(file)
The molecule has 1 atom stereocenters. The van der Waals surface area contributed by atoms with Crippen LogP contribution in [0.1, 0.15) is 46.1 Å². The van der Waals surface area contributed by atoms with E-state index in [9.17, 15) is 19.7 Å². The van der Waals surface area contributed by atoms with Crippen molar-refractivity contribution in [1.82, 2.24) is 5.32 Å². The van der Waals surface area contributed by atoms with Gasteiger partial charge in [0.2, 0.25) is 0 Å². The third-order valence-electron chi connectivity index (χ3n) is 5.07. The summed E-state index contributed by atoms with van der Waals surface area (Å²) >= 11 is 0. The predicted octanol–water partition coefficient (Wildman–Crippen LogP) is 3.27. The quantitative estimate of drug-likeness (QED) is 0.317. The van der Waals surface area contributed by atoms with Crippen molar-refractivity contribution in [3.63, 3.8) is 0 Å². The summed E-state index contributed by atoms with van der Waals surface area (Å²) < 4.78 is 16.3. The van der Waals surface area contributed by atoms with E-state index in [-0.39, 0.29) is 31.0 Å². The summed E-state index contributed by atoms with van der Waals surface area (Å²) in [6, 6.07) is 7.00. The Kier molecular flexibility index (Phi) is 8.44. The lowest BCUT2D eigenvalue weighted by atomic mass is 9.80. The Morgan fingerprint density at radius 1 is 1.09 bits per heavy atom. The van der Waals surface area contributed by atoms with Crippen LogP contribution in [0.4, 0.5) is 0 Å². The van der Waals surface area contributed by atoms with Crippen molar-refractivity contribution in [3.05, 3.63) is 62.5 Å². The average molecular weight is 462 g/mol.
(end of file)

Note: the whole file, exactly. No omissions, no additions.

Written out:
The molecule has 1 atom stereocenters. The van der Waals surface area contributed by atoms with Crippen LogP contribution in [0.1, 0.15) is 46.1 Å². The van der Waals surface area contributed by atoms with E-state index in [9.17, 15) is 19.7 Å². The van der Waals surface area contributed by atoms with Crippen molar-refractivity contribution in [1.82, 2.24) is 5.32 Å². The van der Waals surface area contributed by atoms with Gasteiger partial charge in [0.2, 0.25) is 0 Å². The third-order valence-electron chi connectivity index (χ3n) is 5.07. The summed E-state index contributed by atoms with van der Waals surface area (Å²) >= 11 is 0. The predicted octanol–water partition coefficient (Wildman–Crippen LogP) is 3.27. The quantitative estimate of drug-likeness (QED) is 0.317. The van der Waals surface area contributed by atoms with Crippen molar-refractivity contribution in [3.63, 3.8) is 0 Å². The summed E-state index contributed by atoms with van der Waals surface area (Å²) < 4.78 is 16.3. The van der Waals surface area contributed by atoms with E-state index in [-0.39, 0.29) is 31.0 Å². The summed E-state index contributed by atoms with van der Waals surface area (Å²) in [6, 6.07) is 7.00. The Kier molecular flexibility index (Phi) is 8.44. The lowest BCUT2D eigenvalue weighted by atomic mass is 9.80. The Morgan fingerprint density at radius 1 is 1.09 bits per heavy atom. The van der Waals surface area contributed by atoms with Crippen LogP contribution in [0.4, 0.5) is 0 Å². The van der Waals surface area contributed by atoms with Crippen molar-refractivity contribution in [3.05, 3.63) is 62.5 Å². The average molecular weight is 462 g/mol.